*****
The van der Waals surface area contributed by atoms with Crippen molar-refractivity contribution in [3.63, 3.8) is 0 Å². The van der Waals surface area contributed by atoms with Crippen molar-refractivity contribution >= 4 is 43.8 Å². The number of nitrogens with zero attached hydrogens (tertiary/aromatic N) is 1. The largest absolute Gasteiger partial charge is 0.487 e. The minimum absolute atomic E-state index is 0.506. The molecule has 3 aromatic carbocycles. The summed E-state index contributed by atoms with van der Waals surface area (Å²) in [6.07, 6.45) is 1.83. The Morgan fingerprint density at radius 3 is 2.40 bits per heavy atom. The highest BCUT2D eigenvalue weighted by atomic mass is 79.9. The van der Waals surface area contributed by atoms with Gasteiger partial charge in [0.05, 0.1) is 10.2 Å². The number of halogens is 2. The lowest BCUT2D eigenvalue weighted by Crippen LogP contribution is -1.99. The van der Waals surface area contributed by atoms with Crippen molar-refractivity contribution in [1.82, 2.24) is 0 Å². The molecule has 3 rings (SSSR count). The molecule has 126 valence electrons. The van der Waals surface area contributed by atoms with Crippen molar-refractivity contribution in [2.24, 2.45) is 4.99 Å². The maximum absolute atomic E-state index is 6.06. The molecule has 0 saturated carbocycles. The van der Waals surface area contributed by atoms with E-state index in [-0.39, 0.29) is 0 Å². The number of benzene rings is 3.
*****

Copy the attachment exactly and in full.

The van der Waals surface area contributed by atoms with Crippen molar-refractivity contribution in [3.63, 3.8) is 0 Å². The van der Waals surface area contributed by atoms with Crippen molar-refractivity contribution >= 4 is 43.8 Å². The number of nitrogens with zero attached hydrogens (tertiary/aromatic N) is 1. The largest absolute Gasteiger partial charge is 0.487 e. The minimum absolute atomic E-state index is 0.506. The molecule has 3 aromatic carbocycles. The summed E-state index contributed by atoms with van der Waals surface area (Å²) in [6.07, 6.45) is 1.83. The Morgan fingerprint density at radius 3 is 2.40 bits per heavy atom. The highest BCUT2D eigenvalue weighted by atomic mass is 79.9. The van der Waals surface area contributed by atoms with Gasteiger partial charge in [0.05, 0.1) is 10.2 Å². The number of halogens is 2. The lowest BCUT2D eigenvalue weighted by Crippen LogP contribution is -1.99. The van der Waals surface area contributed by atoms with Crippen molar-refractivity contribution in [1.82, 2.24) is 0 Å². The molecule has 3 rings (SSSR count). The molecule has 126 valence electrons. The van der Waals surface area contributed by atoms with Crippen molar-refractivity contribution in [2.24, 2.45) is 4.99 Å². The maximum absolute atomic E-state index is 6.06. The molecule has 0 saturated carbocycles. The van der Waals surface area contributed by atoms with E-state index in [-0.39, 0.29) is 0 Å². The number of benzene rings is 3.